People Of Delray: CIA Agent Lisa Ruth

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By: Limor Ben Ari Contributing Writer

Lisa was referred to me for an interview by multiple Delray veteran sources. They all mentioned that she was interesting and something about being a secret agent. I was curious enough to take them up on their suggestion and scheduled a coffee date with her. We met at Caffe Martier. I knew who she was right away, by her flowy dress and laid back demeanor.  She looked like the ultimate Delray Beach chick.

Lisa Ruth, 52, was born in Alabama, and grew up in Virginia. Her father worked for NASA, and worked for “The Agency” in nuclear physics in their science and tech division. The term “The Agency” came up a lot during our talk. For Lisa, it’s a common term carrying nostalgic eyes with childhood memories. For everyone else it’s an exciting, thrilling conversation piece. She and her two sisters grew up as an agency family. “They like to select people whose family members have been part of the agency. We grew up in it. We knew it was coming.” After graduation with a Masters Degree major in International relations from the University of Virginia, Lisa was recruited to the Agency at the age of 22. After a year of training she became an overseas analyst, and visited Latin America, the Middle East, Europe, and other regions across the globe. “My job as an agent was problem solving – Learning the cultures, finding reliable sources, analyzing the playing field.”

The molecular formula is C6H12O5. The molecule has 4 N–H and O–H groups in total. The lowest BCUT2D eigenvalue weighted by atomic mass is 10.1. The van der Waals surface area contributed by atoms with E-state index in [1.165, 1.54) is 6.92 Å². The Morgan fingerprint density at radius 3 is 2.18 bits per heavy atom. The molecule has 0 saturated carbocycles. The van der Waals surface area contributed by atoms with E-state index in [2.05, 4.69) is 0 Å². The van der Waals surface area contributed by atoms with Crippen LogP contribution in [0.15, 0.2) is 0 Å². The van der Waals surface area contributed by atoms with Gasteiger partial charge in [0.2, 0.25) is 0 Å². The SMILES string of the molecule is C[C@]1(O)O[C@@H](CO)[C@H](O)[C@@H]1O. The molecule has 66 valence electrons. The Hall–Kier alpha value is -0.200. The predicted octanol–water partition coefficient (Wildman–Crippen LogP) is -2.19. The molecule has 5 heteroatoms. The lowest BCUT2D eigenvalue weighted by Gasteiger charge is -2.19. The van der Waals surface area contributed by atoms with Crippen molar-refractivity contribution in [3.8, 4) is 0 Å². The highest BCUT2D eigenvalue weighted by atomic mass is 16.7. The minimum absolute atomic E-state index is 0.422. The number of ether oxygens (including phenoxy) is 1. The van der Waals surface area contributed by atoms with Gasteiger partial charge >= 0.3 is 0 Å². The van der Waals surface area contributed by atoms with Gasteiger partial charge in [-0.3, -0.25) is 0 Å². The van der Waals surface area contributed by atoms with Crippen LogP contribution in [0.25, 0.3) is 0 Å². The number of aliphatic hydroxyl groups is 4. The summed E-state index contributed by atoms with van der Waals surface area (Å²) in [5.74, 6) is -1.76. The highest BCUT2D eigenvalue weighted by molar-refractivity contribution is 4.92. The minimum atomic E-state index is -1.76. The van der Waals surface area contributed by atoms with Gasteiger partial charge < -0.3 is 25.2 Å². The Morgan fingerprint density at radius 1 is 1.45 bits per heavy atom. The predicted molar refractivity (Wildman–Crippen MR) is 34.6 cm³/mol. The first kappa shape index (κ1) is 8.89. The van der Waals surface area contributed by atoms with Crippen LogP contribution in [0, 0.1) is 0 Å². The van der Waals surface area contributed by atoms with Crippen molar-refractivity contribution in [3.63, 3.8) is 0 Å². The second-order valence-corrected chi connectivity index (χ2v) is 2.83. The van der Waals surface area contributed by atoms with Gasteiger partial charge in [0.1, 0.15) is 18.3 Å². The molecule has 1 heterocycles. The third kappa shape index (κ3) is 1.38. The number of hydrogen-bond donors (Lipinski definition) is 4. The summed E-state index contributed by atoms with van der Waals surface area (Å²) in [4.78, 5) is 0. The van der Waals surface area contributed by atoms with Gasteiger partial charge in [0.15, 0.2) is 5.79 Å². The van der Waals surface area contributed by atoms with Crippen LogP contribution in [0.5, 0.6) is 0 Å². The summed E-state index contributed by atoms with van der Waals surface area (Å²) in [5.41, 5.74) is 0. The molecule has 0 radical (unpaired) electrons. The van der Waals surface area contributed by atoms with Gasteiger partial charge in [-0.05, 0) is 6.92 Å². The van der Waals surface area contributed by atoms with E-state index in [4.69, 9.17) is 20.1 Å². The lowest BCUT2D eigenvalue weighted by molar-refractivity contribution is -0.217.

She talks about terrorism: “Security is the aftermath. It’s the clean-up. Preventing terrorism starts with intelligence. We helped prevent many terrorist acts before they took place. It was very fulfilling.”